Back in October 2004, in a bid to cut down engine power and rein in spiraling costs, the FIA had proposed a change in formula – switching all cars to 2400 cc V8 engines, instead of the current 3000 cc V10 units. This definitely meant that whatever developmental work teams were carrying out on their 3.0 litre V10 engines would at best be of use for 19 GPs.
Of course, that hasn’t deterred the big teams from pumping millions into gaining milliseconds. But what’s worth noting is that a ‘perennially cash strapped tail-ender’ – Minardi – has spent a fortune developing its new car, the PS05. Apart from a completely new chassis and aerodynamics package, the minnows upgraded to Red Bull spec Cosworth engines too. With just 16 GPs to go before the 2006 regulations come into force, this doesn’t make any sense. Does it? Not until you consider the following:
ARTICLE 22: CHANGES FOR 2006
Clause 5.2 – Alternative engines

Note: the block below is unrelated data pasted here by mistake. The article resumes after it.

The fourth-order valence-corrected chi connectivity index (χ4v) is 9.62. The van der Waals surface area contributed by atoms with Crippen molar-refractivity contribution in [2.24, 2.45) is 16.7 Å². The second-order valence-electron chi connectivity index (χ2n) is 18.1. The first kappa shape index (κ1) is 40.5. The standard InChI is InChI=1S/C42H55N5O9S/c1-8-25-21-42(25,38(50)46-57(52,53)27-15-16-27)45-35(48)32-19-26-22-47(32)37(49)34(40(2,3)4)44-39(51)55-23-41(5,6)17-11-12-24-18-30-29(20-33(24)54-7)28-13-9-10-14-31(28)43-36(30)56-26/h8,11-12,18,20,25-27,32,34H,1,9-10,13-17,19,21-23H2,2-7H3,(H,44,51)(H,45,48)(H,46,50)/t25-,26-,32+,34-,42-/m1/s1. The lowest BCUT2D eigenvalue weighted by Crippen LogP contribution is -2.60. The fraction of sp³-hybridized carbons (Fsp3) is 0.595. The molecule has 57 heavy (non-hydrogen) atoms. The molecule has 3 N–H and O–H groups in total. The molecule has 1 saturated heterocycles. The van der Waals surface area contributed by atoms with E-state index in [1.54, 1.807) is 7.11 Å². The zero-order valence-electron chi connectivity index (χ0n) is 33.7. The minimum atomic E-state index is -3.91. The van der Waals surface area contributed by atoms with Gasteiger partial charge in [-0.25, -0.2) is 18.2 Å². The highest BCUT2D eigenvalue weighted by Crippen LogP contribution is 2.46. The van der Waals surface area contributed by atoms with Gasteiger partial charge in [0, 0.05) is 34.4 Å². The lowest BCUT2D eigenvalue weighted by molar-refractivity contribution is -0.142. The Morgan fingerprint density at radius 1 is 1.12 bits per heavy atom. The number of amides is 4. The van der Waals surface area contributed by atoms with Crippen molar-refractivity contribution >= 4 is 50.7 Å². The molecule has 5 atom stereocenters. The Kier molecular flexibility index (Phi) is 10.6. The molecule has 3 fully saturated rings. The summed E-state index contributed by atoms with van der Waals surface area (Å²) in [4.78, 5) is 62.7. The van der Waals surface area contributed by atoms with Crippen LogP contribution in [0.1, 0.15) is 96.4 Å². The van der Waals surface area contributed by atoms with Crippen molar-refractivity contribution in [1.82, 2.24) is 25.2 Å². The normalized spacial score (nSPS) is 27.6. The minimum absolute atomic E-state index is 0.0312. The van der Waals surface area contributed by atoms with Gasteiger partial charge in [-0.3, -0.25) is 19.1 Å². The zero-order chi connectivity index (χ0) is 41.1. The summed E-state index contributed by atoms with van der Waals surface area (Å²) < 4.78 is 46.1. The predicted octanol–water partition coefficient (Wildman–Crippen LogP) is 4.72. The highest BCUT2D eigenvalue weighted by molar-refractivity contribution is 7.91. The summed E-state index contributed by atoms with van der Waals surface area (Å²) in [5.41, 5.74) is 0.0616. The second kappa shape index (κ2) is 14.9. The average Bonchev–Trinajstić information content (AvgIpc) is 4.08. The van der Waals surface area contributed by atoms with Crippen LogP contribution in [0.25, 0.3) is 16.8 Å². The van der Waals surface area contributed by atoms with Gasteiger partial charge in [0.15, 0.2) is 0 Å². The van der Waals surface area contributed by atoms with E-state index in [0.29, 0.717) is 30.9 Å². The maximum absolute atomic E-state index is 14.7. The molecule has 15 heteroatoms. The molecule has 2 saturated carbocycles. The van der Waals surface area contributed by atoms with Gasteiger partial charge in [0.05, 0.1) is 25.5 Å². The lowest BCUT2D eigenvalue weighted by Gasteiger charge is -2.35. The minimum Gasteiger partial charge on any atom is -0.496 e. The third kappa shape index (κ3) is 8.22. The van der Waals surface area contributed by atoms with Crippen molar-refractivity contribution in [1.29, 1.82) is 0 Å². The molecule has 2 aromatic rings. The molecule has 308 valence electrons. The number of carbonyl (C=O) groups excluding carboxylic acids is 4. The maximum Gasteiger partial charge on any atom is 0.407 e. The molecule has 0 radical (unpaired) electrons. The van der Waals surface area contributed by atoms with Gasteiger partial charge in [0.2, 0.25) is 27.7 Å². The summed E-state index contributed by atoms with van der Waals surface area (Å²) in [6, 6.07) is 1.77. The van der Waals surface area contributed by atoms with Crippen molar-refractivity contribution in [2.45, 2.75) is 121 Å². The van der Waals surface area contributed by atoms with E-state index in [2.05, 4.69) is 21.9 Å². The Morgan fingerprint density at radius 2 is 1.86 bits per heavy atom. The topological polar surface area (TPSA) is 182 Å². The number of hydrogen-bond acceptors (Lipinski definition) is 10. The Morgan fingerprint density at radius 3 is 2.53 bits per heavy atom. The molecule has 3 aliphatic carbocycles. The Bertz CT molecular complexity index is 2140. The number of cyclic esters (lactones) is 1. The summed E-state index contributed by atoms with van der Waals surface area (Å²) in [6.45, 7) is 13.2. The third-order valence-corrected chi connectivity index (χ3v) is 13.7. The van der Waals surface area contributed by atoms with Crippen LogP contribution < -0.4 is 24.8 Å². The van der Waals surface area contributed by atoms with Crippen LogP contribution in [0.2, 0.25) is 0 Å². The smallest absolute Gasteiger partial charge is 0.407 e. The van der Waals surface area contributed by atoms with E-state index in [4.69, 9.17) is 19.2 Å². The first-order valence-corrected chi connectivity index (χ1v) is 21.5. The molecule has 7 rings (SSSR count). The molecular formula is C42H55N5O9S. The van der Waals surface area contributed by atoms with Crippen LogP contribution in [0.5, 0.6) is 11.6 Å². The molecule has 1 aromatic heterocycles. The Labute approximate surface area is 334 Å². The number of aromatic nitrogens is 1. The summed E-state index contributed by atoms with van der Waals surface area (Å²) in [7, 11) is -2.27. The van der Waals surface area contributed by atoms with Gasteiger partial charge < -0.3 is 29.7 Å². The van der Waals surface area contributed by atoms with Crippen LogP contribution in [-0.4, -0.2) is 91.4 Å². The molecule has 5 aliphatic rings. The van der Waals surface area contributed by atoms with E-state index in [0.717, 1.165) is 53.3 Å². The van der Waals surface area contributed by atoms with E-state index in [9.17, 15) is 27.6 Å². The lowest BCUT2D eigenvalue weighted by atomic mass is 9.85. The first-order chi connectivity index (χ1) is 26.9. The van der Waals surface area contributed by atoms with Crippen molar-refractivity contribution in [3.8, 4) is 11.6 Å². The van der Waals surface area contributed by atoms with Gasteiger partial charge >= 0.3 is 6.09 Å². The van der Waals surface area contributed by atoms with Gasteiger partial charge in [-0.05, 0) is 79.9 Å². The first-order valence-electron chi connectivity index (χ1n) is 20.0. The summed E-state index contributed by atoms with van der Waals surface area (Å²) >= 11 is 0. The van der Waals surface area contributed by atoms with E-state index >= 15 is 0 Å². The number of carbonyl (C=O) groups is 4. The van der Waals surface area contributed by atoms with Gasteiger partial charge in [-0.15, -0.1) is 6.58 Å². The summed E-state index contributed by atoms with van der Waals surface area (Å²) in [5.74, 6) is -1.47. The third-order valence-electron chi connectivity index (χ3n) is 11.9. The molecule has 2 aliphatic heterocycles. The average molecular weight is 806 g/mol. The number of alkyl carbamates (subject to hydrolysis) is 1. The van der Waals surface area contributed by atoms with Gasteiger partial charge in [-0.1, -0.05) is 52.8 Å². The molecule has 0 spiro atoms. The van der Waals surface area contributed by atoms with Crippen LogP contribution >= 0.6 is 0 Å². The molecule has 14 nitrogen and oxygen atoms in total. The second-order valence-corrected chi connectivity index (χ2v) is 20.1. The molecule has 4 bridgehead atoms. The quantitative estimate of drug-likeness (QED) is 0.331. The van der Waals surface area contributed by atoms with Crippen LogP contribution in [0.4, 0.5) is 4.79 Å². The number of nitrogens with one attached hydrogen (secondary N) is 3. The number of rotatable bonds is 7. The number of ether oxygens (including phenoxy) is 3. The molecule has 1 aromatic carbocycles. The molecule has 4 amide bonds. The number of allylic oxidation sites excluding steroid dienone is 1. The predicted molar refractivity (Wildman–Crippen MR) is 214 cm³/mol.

For 2006 and 2007 only, the FIA reserves the right to allow any team to use an engine complying with the 2005 engine regulations, provided its maximum crankshaft rotational speed does not exceed a limit fixed from time to time by the FIA so as to ensure that such an engine will only be used by a team which does not have access to a competitive 2.4 litre V8 engine.
Knowing Paul Stoddart, you can be sure that he had this in mind while giving the green signal to the PS05. So we could very well be watching his cars running on Cosworth TJ2005 engines next season. After all, what could be more ‘economical’ for Minardi than the existing chassis and engine!
Sadly though, Paul Stoddart’s relationship with the FIA and Max Mosley in particular isn’t really hunky dory. By dragging a domestic issue onto the streets and then the courtrooms of Australia, he has definitely rubbed the big guys the wrong way. Moreover, Clause 5.2 of Article 22 suggests, “FIA reserves the right to allow any team to use an engine complying with the 2005 engine regulations.”
Even if the FIA lets Minardi run its 2005 spec cars in order to avoid yet another public embarrassment, its authority to limit the engine revs as and when needed places Stoddart’s bearings firmly in its iron grip.
As of now, Paul Stoddart is one up on the FIA after his much-publicized legal victory. Come 2006, it would be very interesting to see how the ballsy Australian rebel takes on the establishment.